defenders, or among certain individual prosecutor or defender 
employers. The Attorney General should devise a fair allocation 
system via the rulemaking process. Since the Attorney General 
will already need to coordinate with employing prosecutor and 
public defender offices when reaching agreements with 
individuals, it will be feasible for the Attorney General to 
follow this fair allocation system when deciding to whom it 
will administer loan repayment benefits.
    This subsection also states that the Attorney General shall 
give priority in any fiscal year to a borrower who received 
repayment benefits during the previous fiscal year and who has 
completed less than the minimum three years of required 
service. Under this subsection, in light of the fact that 
repayment benefits pursuant to this program are subject to the 
availability of appropriations, the Attorney General's 
obligation in any fiscal year is first to provide repayment 
benefits to those individuals who have already reached initial 
written agreements with the Department of Justice and have 
completed less than three years of required service. After all 
such individuals have received benefits pursuant to their 
agreements, the Attorney General may use remaining 
appropriations to provide benefits to other individuals, 
including those who have formed initial agreements for more 
than three years of service, those who have formed additional 
agreements, and those who seek to form new initial agreements.
    Subsection (g) authorizes the Attorney General to issue 
such regulations as may be necessary to carry out the 
provisions of this section.
    Subsection (h) authorizes $25 million in appropriations to 
carry out this section in Fiscal Year 2008 and such sums as may 
be necessary for each succeeding fiscal year.
    Subsection (i) was added by the Hatch amendment and 
provides that, not later than one year following enactment, the 
Government Accountability Office shall provide the Congress 
with a report assessing the impact of law school accreditation 
requirements and other factors on law school tuition costs and 
access by minorities to the legal profession.

                            V. Cost Estimate


S. 442--John R. Justice Prosecutors and Defenders Incentive Act of 2007

    Summary: S. 442 would authorize the appropriation of $25 
million for fiscal year 2008 and such sums as may be necessary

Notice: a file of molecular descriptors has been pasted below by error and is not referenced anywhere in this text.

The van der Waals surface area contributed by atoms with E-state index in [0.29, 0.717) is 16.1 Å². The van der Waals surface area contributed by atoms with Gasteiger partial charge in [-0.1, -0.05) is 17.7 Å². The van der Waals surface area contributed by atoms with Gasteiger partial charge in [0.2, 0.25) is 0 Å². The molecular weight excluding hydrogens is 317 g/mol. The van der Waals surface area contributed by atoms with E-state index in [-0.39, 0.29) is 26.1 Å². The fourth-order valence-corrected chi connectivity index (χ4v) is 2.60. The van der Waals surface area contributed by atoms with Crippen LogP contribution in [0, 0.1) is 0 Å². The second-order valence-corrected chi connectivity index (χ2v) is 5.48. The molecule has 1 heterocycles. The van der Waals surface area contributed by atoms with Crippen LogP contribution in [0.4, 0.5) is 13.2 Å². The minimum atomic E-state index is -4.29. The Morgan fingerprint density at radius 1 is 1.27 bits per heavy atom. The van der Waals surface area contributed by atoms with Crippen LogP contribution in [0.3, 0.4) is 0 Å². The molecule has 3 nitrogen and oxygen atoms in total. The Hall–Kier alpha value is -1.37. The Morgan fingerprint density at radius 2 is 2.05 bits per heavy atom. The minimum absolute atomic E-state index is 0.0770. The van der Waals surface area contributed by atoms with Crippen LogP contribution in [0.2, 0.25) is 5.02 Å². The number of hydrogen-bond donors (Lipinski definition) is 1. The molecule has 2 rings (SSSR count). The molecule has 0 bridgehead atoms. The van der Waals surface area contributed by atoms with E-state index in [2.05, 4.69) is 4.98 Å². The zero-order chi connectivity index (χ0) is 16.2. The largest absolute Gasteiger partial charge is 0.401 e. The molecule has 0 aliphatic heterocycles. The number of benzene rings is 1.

for each subsequent year for the Attorney General to establish 
a program to repay student loans for certain prosecutors and 
public defenders who agree to serve for at least three years in 
those positions. In addition, S. 442 would require the 
Government Accountability Office (GAO) to conduct a study on 
the effects of accreditation requirements on law school costs 
and accessibility. Assuming appropriation of the necessary 
amounts, CBO estimates that implementing the bill would cost 
about $90 million over the 2008-2012 period. Enacting S. 442 
would not affect direct spending or revenues.
    S. 442 contains no intergovernmental or private-sector 
mandates as defined in the Unfunded Mandates Reform Act (UMRA) 
and would impose no costs on state, local, or tribal 
governments.
    Estimated cost to the Federal Government: The estimated 
budgetary impact of S. 442 is shown in the following table. For 
this estimate, CBO assumes that the authorized amount of $25 
million will be appropriated for 2008 and that similar amounts, 
adjusted for anticipated inflation, will be appropriated for 
each subsequent year. CBO expects that the GAO report would 
cost less than $500,000 over the next year, assuming the 
availability of appropriated funds. For this estimate, CBO 
assumes that outlays will follow the historical rate of 
spending for similar programs. The cost of this legislation 
falls within budget function 750 (administration of justice).

----------------------------------------------------------------------------------------------------------------
                                                                       By fiscal year, in millions of dollars--
                                                                    --------------------------------------------
                                                                       2008     2009     2010     2011     2012
----------------------------------------------------------------------------------------------------------------
                                  CHANGES IN SPENDING SUBJECT TO APPROPRIATION

Estimated authorization level......................................       25       26       27       27       28
Estimated outlays..................................................        6       13       19       23       27
----------------------------------------------------------------------------------------------------------------

    Intergovernmental and private sector impact: S. 442 
contains no intergovernmental or private-sector mandates as 
defined in UMRA and would impose no costs on state, local, or 
tribal governments.
    Estimate prepared by: Federal costs: Mark Grabowicz; Impact 
on state, local, and tribal governments: Melissa Merrell; 
Impact on the private sector: Paige Piper/Bach.
    Estimate approved by: Peter H. Fontaine, Deputy Assistant 
Director for Budget Analysis.

                    VI. Regulatory Impact Statement

    The passage of S. 442 will require the Department of 
Justice to promulgate regulations governing the administration 
of the loan repayment assistance program.

                      VII. Changes in Existing Law